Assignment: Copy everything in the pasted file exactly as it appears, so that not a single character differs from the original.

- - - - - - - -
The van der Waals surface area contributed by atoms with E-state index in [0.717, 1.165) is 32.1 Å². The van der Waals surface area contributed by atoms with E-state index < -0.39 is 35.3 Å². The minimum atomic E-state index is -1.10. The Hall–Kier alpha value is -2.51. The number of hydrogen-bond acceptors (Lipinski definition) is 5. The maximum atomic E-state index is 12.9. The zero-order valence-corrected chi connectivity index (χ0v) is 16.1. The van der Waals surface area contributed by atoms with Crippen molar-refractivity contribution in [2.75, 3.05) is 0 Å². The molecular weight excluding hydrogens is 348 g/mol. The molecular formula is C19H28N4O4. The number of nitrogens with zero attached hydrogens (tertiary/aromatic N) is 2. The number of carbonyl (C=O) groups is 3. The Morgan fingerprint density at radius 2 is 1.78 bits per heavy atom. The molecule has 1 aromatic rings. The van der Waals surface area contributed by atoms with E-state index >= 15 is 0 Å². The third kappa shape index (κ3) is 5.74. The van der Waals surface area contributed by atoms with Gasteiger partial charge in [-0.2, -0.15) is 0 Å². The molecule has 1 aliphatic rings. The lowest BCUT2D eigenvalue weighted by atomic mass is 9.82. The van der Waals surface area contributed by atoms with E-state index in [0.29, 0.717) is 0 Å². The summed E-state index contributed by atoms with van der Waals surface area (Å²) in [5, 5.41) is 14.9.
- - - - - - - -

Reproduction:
The van der Waals surface area contributed by atoms with E-state index in [0.717, 1.165) is 32.1 Å². The van der Waals surface area contributed by atoms with E-state index < -0.39 is 35.3 Å². The minimum atomic E-state index is -1.10. The Hall–Kier alpha value is -2.51. The number of hydrogen-bond acceptors (Lipinski definition) is 5. The maximum atomic E-state index is 12.9. The zero-order valence-corrected chi connectivity index (χ0v) is 16.1. The van der Waals surface area contributed by atoms with Crippen molar-refractivity contribution in [2.75, 3.05) is 0 Å². The molecular weight excluding hydrogens is 348 g/mol. The molecular formula is C19H28N4O4. The number of nitrogens with zero attached hydrogens (tertiary/aromatic N) is 2. The number of carbonyl (C=O) groups is 3. The Morgan fingerprint density at radius 2 is 1.78 bits per heavy atom. The molecule has 1 aromatic rings. The van der Waals surface area contributed by atoms with E-state index >= 15 is 0 Å². The third kappa shape index (κ3) is 5.74. The van der Waals surface area contributed by atoms with Gasteiger partial charge in [-0.2, -0.15) is 0 Å². The molecule has 1 aliphatic rings. The lowest BCUT2D eigenvalue weighted by atomic mass is 9.82. The van der Waals surface area contributed by atoms with E-state index in [0.29, 0.717) is 0 Å². The summed E-state index contributed by atoms with van der Waals surface area (Å²) in [5, 5.41) is 14.9.